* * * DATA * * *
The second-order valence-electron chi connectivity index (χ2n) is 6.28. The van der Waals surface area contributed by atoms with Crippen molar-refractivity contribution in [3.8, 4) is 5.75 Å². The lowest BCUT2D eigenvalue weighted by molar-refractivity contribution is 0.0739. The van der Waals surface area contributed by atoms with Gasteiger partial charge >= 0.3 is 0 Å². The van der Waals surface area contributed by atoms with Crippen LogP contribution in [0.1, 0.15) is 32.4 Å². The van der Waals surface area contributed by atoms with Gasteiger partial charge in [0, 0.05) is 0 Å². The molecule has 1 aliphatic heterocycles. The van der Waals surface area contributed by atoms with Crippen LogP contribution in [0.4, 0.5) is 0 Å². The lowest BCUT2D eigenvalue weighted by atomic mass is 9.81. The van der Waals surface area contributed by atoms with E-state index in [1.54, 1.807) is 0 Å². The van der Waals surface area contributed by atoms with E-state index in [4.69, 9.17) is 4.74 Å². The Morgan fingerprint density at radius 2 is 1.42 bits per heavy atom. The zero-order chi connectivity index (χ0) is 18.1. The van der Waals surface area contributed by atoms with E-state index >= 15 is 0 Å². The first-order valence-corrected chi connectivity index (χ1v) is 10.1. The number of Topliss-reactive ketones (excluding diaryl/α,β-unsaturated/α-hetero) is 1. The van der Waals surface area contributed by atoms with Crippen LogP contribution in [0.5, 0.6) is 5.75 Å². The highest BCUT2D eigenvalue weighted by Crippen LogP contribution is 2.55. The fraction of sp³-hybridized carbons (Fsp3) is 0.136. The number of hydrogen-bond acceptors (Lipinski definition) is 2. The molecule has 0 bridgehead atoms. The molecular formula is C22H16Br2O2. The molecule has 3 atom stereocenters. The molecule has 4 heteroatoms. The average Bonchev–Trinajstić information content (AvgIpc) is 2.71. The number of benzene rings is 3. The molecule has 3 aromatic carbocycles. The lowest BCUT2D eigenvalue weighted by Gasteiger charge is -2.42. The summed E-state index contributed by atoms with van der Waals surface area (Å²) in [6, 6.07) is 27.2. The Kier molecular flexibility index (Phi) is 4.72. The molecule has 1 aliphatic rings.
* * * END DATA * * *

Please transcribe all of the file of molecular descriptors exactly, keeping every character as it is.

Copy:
The second-order valence-electron chi connectivity index (χ2n) is 6.28. The van der Waals surface area contributed by atoms with Crippen molar-refractivity contribution in [3.8, 4) is 5.75 Å². The lowest BCUT2D eigenvalue weighted by molar-refractivity contribution is 0.0739. The van der Waals surface area contributed by atoms with Gasteiger partial charge >= 0.3 is 0 Å². The van der Waals surface area contributed by atoms with Crippen LogP contribution in [0.1, 0.15) is 32.4 Å². The van der Waals surface area contributed by atoms with Gasteiger partial charge in [0, 0.05) is 0 Å². The molecule has 1 aliphatic heterocycles. The van der Waals surface area contributed by atoms with Crippen LogP contribution in [0.4, 0.5) is 0 Å². The lowest BCUT2D eigenvalue weighted by atomic mass is 9.81. The van der Waals surface area contributed by atoms with E-state index in [1.54, 1.807) is 0 Å². The van der Waals surface area contributed by atoms with E-state index in [4.69, 9.17) is 4.74 Å². The Morgan fingerprint density at radius 2 is 1.42 bits per heavy atom. The zero-order chi connectivity index (χ0) is 18.1. The van der Waals surface area contributed by atoms with E-state index >= 15 is 0 Å². The first-order valence-corrected chi connectivity index (χ1v) is 10.1. The number of Topliss-reactive ketones (excluding diaryl/α,β-unsaturated/α-hetero) is 1. The van der Waals surface area contributed by atoms with Crippen LogP contribution in [0.5, 0.6) is 5.75 Å². The highest BCUT2D eigenvalue weighted by Crippen LogP contribution is 2.55. The fraction of sp³-hybridized carbons (Fsp3) is 0.136. The number of hydrogen-bond acceptors (Lipinski definition) is 2. The molecule has 0 bridgehead atoms. The molecular formula is C22H16Br2O2. The molecule has 3 atom stereocenters. The molecule has 4 heteroatoms. The average Bonchev–Trinajstić information content (AvgIpc) is 2.71. The number of benzene rings is 3. The molecule has 3 aromatic carbocycles. The lowest BCUT2D eigenvalue weighted by Gasteiger charge is -2.42. The summed E-state index contributed by atoms with van der Waals surface area (Å²) in [6, 6.07) is 27.2. The Kier molecular flexibility index (Phi) is 4.72. The molecule has 1 aliphatic rings.